on an island near Venice, Italy. There are also remnants of formerly
populous communities in India, Myanmar, Thailand, Belgium, Portugal,
Italy, Poland, Austria, Hungary, Bulgaria, Romania, Serbia, Ethiopia,
Sudan and Egypt.
Regardless, most of the modern days diaspora consists of Armenians
scattered throughout the world as a direct consequence of the genocide
of 1915, constituting the main portion of the Armenian diaspora.
However, Armenian communities in the Georgian capital city of Tbilisi,
Syria and in
Iran existed since antiquity.
Within the diasporan Armenian community, there is an unofficial
classification of the different kinds of Armenians. For example,
Armenians who originate from
Iran are referred to as Parskahay
Lebanon are usually
referred to as Lipananahay (Լիբանանահայ).
Armenians of the
Diaspora are the primary speakers of the Western dialect of the
Armenian language. This dialect has considerable differences with
Eastern Armenian, but speakers of either of the two variations can
usually understand each other.
Eastern Armenian in the diaspora is
primarily spoken in
Iran and European countries such as Ukraine,
Russia, and Georgia (where they form a majority in the
Samtskhe-Javakheti province). In diverse communities (such as in
Canada and the U.S.) where many different kinds of
together, there is a tendency for the different groups to cluster
Armenian woman in traditional dress.
Main article: Culture of Armenia
Church service, Yerevan.
The Etchmiadzin Cathedral, the mother church of the Armenian Apostolic
Church, was established in 301 AD.
Ancient Tatev Monastery.
Main articles: Armenian Apostolic Church, Religion in Armenia, and
Armenians adhered to Armenian paganism: a type of
indigenous polytheism that stemmed from the
Urartu period but which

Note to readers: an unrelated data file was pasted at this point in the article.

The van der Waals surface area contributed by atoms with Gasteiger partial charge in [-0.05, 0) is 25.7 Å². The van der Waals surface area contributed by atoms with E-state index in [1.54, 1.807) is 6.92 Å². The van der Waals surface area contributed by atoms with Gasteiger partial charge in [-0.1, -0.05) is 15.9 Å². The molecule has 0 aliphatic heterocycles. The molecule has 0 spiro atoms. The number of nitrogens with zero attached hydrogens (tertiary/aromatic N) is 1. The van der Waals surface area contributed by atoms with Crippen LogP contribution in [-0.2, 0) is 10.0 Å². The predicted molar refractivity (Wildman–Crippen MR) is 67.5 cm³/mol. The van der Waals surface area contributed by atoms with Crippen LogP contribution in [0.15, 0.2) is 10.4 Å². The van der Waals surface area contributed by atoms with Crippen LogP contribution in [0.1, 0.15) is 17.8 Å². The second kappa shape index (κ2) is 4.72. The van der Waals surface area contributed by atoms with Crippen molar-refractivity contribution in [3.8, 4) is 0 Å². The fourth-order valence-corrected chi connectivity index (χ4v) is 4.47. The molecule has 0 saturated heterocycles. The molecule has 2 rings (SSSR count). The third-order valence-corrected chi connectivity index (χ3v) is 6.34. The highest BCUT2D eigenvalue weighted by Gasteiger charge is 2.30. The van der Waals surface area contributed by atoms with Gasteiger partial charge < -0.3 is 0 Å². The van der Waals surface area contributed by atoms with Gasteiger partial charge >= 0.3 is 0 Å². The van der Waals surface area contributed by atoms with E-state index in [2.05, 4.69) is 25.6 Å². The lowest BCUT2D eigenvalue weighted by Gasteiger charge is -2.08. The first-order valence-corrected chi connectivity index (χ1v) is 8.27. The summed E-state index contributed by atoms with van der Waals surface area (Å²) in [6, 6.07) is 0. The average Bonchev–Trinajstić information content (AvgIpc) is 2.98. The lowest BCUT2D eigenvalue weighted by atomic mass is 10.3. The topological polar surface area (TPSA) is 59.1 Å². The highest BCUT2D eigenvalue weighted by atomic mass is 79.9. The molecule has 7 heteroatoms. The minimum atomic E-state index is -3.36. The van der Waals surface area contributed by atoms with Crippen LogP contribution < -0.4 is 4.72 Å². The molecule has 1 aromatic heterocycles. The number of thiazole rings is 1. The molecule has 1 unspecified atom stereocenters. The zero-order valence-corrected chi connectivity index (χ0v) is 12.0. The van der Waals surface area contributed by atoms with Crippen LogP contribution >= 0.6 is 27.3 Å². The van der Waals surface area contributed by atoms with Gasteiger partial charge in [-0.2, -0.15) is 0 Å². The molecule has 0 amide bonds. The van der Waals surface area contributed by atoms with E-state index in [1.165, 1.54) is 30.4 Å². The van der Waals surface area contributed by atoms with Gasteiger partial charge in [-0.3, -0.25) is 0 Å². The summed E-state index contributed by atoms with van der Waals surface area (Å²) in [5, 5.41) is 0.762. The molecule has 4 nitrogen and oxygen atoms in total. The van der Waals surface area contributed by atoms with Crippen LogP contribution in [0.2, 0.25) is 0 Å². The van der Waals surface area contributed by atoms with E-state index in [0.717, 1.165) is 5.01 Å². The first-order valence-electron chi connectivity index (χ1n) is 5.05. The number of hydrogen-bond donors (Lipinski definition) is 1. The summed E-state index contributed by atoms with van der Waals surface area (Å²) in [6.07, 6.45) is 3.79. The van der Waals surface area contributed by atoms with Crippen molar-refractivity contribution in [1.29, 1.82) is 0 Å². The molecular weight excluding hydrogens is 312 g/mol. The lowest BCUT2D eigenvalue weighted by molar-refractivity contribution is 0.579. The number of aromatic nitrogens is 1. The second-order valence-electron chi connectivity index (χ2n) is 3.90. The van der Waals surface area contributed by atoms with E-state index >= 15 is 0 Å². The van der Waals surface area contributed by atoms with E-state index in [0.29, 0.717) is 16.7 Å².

adopted several Greco-Roman and Iranian religious
In 301 AD,
Armenia adopted Christianity as a state religion,
becoming the first state to do so. The claim is primarily based on
the fifth-century work of
Agathangelos titled "The History of the
Agathangelos witnessed at first hand the baptism of the
Trdat III (c. 301/314 A.D.) by St. Gregory the
Trdat III decreed Christianity was the state
Armenia established a Church that still exists independently of both
the Catholic and the
Eastern Orthodox churches, having become so in
451 AD as a result of its stance regarding the Council of
Chalcedon. Today this church is known as the Armenian Apostolic
Church, which is a part of the
Oriental Orthodox communion, not to be
confused with the
Eastern Orthodox communion. During its later
Armenia depended on the church to preserve and
protect its unique identity. The original location of the Armenian
Catholicosate is Echmiadzin. However, the continuous upheavals, which
characterized the political scenes of Armenia, made the political
power move to safer places. The Church center moved as well to
different locations together with the political authority. Therefore,
it eventually moved to
Cilicia as the Holy See of Cilicia.
Armenians collective has, at times, constituted a Christian
"island" in a mostly
Muslim region. There is, however, a minority of
ethnic Armenian Muslims, known as
Hamshenis but many
them as a separate race, while the history of the Jews in Armenia
dates back 2,000 years. The Armenian Kingdom of
Cilicia had close ties
to European Crusader States. Later on, the deteriorating situation in
the region led the bishops of
Armenia to elect a Catholicos in
Etchmiadzin, the original seat of the Catholicosate. In 1441, a new
Catholicos was elected in Etchmiadzin in the person of Kirakos
Virapetsi, while Krikor Moussapegiants preserved his title as
Catholicos of Cilicia. Therefore, since 1441, there have been two
Catholicosates in the Armenian Church with equal rights and
privileges, and with their respective jurisdictions. The primacy of
honor of the Catholicosate of Etchmiadzin has always been recognized
by the Catholicosate of Cilicia.
Armenian Apostolic Church
Armenian Apostolic Church remains the most prominent church
in the Armenian community throughout the world,
in the diaspora) subscribe to any number of other Christian
denominations. These include the
Armenian Catholic Church
Armenian Catholic Church (which
follows its own liturgy but recognizes the Roman Catholic Pope), the
Armenian Evangelical Church, which started as a reformation in the
Mother church but later broke away, and the Armenian Brotherhood